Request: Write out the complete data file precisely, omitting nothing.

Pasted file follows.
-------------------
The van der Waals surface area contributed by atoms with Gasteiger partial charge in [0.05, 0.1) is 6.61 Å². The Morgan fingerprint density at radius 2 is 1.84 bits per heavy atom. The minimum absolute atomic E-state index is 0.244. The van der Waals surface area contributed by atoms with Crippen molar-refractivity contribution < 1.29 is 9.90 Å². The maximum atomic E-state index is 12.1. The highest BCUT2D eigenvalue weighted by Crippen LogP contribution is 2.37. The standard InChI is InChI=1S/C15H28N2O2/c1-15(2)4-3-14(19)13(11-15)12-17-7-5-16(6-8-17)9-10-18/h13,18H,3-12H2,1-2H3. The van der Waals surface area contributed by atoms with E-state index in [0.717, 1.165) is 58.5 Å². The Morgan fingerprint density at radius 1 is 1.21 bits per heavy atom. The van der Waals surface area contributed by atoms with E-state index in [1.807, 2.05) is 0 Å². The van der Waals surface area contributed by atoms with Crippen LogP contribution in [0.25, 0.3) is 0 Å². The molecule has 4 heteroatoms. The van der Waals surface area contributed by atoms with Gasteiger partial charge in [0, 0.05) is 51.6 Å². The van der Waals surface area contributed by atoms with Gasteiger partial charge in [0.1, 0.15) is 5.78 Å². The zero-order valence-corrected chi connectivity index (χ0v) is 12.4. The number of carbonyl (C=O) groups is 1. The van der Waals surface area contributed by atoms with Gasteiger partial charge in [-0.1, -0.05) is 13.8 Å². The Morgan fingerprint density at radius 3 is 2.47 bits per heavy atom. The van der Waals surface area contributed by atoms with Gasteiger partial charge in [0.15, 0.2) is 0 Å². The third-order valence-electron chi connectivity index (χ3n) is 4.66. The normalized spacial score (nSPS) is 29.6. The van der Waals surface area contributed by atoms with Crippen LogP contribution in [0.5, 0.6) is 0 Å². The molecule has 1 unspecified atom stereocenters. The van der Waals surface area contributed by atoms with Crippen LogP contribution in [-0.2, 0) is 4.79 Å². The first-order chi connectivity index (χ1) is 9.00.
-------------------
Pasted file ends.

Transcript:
The van der Waals surface area contributed by atoms with Gasteiger partial charge in [0.05, 0.1) is 6.61 Å². The Morgan fingerprint density at radius 2 is 1.84 bits per heavy atom. The minimum absolute atomic E-state index is 0.244. The van der Waals surface area contributed by atoms with Crippen molar-refractivity contribution < 1.29 is 9.90 Å². The maximum atomic E-state index is 12.1. The highest BCUT2D eigenvalue weighted by Crippen LogP contribution is 2.37. The standard InChI is InChI=1S/C15H28N2O2/c1-15(2)4-3-14(19)13(11-15)12-17-7-5-16(6-8-17)9-10-18/h13,18H,3-12H2,1-2H3. The van der Waals surface area contributed by atoms with E-state index in [0.717, 1.165) is 58.5 Å². The Morgan fingerprint density at radius 1 is 1.21 bits per heavy atom. The van der Waals surface area contributed by atoms with E-state index in [1.807, 2.05) is 0 Å². The van der Waals surface area contributed by atoms with Crippen LogP contribution in [0.25, 0.3) is 0 Å². The molecule has 4 heteroatoms. The van der Waals surface area contributed by atoms with Gasteiger partial charge in [0, 0.05) is 51.6 Å². The van der Waals surface area contributed by atoms with Gasteiger partial charge in [0.1, 0.15) is 5.78 Å². The zero-order valence-corrected chi connectivity index (χ0v) is 12.4. The number of carbonyl (C=O) groups is 1. The van der Waals surface area contributed by atoms with Gasteiger partial charge in [-0.1, -0.05) is 13.8 Å². The Morgan fingerprint density at radius 3 is 2.47 bits per heavy atom. The van der Waals surface area contributed by atoms with Gasteiger partial charge in [0.15, 0.2) is 0 Å². The third-order valence-electron chi connectivity index (χ3n) is 4.66. The normalized spacial score (nSPS) is 29.6. The van der Waals surface area contributed by atoms with Crippen LogP contribution in [0.5, 0.6) is 0 Å². The molecule has 1 unspecified atom stereocenters. The van der Waals surface area contributed by atoms with Crippen LogP contribution in [-0.2, 0) is 4.79 Å². The first-order chi connectivity index (χ1) is 9.00.